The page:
Social media and the "spiral of silence"

In both personal settings and online settings, people were more willing to share their views if they thought their audience agreed with them. For instance, at work, those who felt their coworkers agreed with their opinion were about three times more likely to say they would join a workplace conversation about the Snowden-NSA situation.
Previous ‘spiral of silence’ findings as to people’s willingness to speak up in various settings also apply to social media users. Those who use Facebook were more willing to share their views if they thought their followers agreed with them. If a person felt that people in their Facebook network agreed with their opinion about the Snowden-NSA issue, they were about twice as likely to join a discussion on Facebook about this issue.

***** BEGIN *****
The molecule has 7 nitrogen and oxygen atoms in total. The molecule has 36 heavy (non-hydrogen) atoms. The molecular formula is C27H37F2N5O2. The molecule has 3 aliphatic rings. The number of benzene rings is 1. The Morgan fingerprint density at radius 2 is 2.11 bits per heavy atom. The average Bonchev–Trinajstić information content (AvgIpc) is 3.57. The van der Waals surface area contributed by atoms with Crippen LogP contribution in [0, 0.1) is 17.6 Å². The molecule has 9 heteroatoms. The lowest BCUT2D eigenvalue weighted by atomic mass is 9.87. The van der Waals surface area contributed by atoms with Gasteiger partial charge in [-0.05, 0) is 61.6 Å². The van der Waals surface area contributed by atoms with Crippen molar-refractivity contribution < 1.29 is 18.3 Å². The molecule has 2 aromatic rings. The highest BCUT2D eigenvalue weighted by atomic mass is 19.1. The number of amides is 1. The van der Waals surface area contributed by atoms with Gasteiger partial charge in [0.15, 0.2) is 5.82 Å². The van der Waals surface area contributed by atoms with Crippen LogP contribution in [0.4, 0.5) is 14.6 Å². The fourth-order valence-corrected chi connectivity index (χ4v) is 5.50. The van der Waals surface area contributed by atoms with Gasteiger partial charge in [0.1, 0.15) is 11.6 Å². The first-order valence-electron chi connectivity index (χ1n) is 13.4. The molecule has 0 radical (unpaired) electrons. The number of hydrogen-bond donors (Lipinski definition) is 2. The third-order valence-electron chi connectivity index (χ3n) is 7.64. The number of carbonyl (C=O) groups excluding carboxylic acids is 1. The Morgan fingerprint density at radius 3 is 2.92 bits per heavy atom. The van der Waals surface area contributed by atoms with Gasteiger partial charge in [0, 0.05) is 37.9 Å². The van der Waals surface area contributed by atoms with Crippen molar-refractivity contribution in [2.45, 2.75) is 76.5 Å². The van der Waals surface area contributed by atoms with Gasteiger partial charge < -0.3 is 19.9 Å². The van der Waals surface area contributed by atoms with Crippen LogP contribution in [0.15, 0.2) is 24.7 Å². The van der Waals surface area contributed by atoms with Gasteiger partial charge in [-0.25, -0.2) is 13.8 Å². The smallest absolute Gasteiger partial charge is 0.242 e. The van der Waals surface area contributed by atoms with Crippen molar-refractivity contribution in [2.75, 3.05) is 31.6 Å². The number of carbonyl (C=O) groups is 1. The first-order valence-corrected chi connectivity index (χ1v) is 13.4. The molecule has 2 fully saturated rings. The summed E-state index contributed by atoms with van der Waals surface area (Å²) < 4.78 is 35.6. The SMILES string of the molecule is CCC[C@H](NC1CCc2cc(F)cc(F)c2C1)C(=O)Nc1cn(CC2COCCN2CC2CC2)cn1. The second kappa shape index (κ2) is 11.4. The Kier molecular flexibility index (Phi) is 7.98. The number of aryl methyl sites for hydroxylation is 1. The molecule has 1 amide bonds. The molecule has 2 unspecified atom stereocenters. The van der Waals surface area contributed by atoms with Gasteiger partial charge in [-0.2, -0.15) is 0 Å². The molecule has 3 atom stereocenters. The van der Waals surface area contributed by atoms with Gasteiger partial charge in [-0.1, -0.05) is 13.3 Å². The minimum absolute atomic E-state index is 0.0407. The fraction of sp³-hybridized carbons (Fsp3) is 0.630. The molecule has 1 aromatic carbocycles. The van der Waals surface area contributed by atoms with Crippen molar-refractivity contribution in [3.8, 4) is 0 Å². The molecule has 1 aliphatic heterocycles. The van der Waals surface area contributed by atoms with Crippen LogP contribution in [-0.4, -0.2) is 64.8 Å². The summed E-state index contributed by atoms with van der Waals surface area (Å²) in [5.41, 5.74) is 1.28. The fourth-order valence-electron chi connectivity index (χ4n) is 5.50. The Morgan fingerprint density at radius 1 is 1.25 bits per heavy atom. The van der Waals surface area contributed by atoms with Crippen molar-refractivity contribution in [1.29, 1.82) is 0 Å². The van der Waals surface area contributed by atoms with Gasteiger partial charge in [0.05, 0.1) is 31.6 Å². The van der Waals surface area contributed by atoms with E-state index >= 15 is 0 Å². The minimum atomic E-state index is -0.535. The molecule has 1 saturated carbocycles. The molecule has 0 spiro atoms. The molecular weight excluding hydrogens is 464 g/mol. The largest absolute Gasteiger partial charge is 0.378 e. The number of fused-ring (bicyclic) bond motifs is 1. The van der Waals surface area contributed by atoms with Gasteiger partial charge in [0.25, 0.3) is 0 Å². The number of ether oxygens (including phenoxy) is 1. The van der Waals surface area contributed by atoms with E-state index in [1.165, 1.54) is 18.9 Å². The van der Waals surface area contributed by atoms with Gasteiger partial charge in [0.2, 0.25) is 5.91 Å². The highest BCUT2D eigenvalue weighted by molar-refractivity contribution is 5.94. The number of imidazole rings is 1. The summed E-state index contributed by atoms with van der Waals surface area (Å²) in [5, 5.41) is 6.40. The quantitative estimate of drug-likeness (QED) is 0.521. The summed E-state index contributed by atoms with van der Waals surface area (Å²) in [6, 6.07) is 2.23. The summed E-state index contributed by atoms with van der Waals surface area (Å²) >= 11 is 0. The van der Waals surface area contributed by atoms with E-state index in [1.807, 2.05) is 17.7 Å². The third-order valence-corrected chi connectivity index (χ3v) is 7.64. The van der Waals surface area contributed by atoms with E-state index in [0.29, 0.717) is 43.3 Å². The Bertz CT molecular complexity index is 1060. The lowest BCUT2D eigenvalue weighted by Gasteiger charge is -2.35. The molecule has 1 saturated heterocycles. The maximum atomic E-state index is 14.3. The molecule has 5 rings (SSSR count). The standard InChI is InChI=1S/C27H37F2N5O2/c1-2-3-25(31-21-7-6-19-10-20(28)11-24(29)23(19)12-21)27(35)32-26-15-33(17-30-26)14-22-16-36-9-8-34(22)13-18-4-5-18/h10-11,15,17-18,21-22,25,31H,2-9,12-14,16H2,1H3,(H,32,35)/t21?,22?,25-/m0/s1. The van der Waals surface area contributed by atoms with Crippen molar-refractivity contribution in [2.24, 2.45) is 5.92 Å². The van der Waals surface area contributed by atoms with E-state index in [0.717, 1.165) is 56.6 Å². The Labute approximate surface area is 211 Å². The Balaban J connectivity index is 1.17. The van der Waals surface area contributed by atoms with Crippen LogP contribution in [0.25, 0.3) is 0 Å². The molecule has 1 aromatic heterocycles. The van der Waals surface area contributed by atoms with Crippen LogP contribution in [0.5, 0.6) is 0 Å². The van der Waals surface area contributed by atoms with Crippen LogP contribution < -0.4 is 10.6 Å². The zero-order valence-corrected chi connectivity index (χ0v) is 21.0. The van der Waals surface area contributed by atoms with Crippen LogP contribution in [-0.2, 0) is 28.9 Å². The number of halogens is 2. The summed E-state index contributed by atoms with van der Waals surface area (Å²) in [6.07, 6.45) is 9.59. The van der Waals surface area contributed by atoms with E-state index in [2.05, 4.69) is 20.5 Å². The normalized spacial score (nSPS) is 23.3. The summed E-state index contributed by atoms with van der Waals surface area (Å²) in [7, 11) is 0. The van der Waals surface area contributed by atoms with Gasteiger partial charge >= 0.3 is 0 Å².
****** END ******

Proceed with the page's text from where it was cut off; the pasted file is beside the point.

Facebook and Twitter users were also less likely to share their opinions in many face-to-face settings. This was especially true if they did not feel that their Facebook friends or Twitter followers agreed with their point of view. For instance, the average Facebook user (someone who uses the site a few times per day) was half as likely as other people to say they would be willing to voice their opinion with friends at a restaurant. If they felt that their online Facebook network agreed with their views on this issue, their willingness to speak out in a face-to-face discussion with friends was higher, although they were still only 0.74 times as likely to voice their opinion as other people.